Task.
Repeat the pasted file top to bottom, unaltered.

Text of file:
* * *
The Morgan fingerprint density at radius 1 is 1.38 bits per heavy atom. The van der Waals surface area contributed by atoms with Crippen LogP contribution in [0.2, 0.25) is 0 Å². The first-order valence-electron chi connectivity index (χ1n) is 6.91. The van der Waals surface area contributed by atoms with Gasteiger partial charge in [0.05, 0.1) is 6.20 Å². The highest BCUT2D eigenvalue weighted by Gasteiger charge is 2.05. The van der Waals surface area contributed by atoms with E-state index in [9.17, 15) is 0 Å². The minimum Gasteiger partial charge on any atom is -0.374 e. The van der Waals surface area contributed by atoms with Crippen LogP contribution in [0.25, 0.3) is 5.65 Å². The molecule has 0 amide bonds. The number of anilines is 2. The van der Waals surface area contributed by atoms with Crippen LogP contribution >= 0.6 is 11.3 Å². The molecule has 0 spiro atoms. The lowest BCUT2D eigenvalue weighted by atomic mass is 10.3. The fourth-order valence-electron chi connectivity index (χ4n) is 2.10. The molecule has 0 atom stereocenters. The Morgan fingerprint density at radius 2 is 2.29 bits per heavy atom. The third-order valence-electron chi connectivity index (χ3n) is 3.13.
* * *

The Morgan fingerprint density at radius 1 is 1.38 bits per heavy atom. The van der Waals surface area contributed by atoms with Crippen LogP contribution in [0.2, 0.25) is 0 Å². The first-order valence-electron chi connectivity index (χ1n) is 6.91. The van der Waals surface area contributed by atoms with Gasteiger partial charge in [0.05, 0.1) is 6.20 Å². The highest BCUT2D eigenvalue weighted by Gasteiger charge is 2.05. The van der Waals surface area contributed by atoms with E-state index in [9.17, 15) is 0 Å². The minimum Gasteiger partial charge on any atom is -0.374 e. The van der Waals surface area contributed by atoms with Crippen LogP contribution in [0.25, 0.3) is 5.65 Å². The molecule has 0 amide bonds. The number of anilines is 2. The van der Waals surface area contributed by atoms with Crippen LogP contribution >= 0.6 is 11.3 Å². The molecule has 0 spiro atoms. The lowest BCUT2D eigenvalue weighted by atomic mass is 10.3. The fourth-order valence-electron chi connectivity index (χ4n) is 2.10. The molecule has 0 atom stereocenters. The Morgan fingerprint density at radius 2 is 2.29 bits per heavy atom. The third-order valence-electron chi connectivity index (χ3n) is 3.13.